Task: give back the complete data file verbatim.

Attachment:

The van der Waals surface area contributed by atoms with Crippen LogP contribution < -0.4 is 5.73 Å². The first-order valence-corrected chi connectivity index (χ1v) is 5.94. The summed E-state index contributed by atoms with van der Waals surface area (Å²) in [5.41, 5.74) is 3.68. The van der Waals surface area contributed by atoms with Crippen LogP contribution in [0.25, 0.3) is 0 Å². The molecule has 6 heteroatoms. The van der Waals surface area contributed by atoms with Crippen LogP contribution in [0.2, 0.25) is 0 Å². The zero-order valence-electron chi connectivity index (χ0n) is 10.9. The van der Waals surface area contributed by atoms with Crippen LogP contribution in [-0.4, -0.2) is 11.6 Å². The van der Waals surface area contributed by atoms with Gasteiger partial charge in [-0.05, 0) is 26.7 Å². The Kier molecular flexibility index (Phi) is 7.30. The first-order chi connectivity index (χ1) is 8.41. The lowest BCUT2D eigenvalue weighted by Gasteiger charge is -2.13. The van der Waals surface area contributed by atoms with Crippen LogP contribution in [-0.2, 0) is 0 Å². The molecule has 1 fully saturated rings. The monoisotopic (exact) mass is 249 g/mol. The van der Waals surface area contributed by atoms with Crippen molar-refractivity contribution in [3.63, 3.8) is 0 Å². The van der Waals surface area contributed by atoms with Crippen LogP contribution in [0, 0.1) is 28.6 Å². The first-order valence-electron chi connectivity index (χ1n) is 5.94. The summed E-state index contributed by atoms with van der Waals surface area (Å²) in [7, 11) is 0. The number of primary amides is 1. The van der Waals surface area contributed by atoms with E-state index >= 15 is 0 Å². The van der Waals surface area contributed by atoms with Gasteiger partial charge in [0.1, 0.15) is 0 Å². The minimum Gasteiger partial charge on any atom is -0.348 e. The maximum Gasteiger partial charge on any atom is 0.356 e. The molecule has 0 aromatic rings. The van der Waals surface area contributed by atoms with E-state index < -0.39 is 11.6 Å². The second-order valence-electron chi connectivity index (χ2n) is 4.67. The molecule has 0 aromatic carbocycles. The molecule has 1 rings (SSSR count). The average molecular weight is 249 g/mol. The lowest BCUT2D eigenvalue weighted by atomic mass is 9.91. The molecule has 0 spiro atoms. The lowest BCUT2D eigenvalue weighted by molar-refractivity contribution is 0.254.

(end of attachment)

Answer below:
The van der Waals surface area contributed by atoms with Crippen LogP contribution < -0.4 is 5.73 Å². The first-order valence-corrected chi connectivity index (χ1v) is 5.94. The summed E-state index contributed by atoms with van der Waals surface area (Å²) in [5.41, 5.74) is 3.68. The van der Waals surface area contributed by atoms with Crippen LogP contribution in [0.25, 0.3) is 0 Å². The molecule has 6 heteroatoms. The van der Waals surface area contributed by atoms with Crippen LogP contribution in [0.2, 0.25) is 0 Å². The zero-order valence-electron chi connectivity index (χ0n) is 10.9. The van der Waals surface area contributed by atoms with Crippen LogP contribution in [-0.4, -0.2) is 11.6 Å². The van der Waals surface area contributed by atoms with Gasteiger partial charge in [-0.05, 0) is 26.7 Å². The Kier molecular flexibility index (Phi) is 7.30. The first-order chi connectivity index (χ1) is 8.41. The lowest BCUT2D eigenvalue weighted by Gasteiger charge is -2.13. The van der Waals surface area contributed by atoms with Crippen LogP contribution in [-0.2, 0) is 0 Å². The molecule has 1 fully saturated rings. The monoisotopic (exact) mass is 249 g/mol. The van der Waals surface area contributed by atoms with Crippen molar-refractivity contribution in [3.63, 3.8) is 0 Å². The van der Waals surface area contributed by atoms with Crippen LogP contribution in [0, 0.1) is 28.6 Å². The first-order valence-electron chi connectivity index (χ1n) is 5.94. The summed E-state index contributed by atoms with van der Waals surface area (Å²) in [7, 11) is 0. The number of primary amides is 1. The van der Waals surface area contributed by atoms with E-state index >= 15 is 0 Å². The van der Waals surface area contributed by atoms with Gasteiger partial charge in [0.1, 0.15) is 0 Å². The minimum Gasteiger partial charge on any atom is -0.348 e. The maximum Gasteiger partial charge on any atom is 0.356 e. The molecule has 0 aromatic rings. The van der Waals surface area contributed by atoms with E-state index < -0.39 is 11.6 Å². The second-order valence-electron chi connectivity index (χ2n) is 4.67. The molecule has 0 aromatic carbocycles. The molecule has 1 rings (SSSR count). The average molecular weight is 249 g/mol. The lowest BCUT2D eigenvalue weighted by atomic mass is 9.91. The molecule has 0 spiro atoms. The lowest BCUT2D eigenvalue weighted by molar-refractivity contribution is 0.254.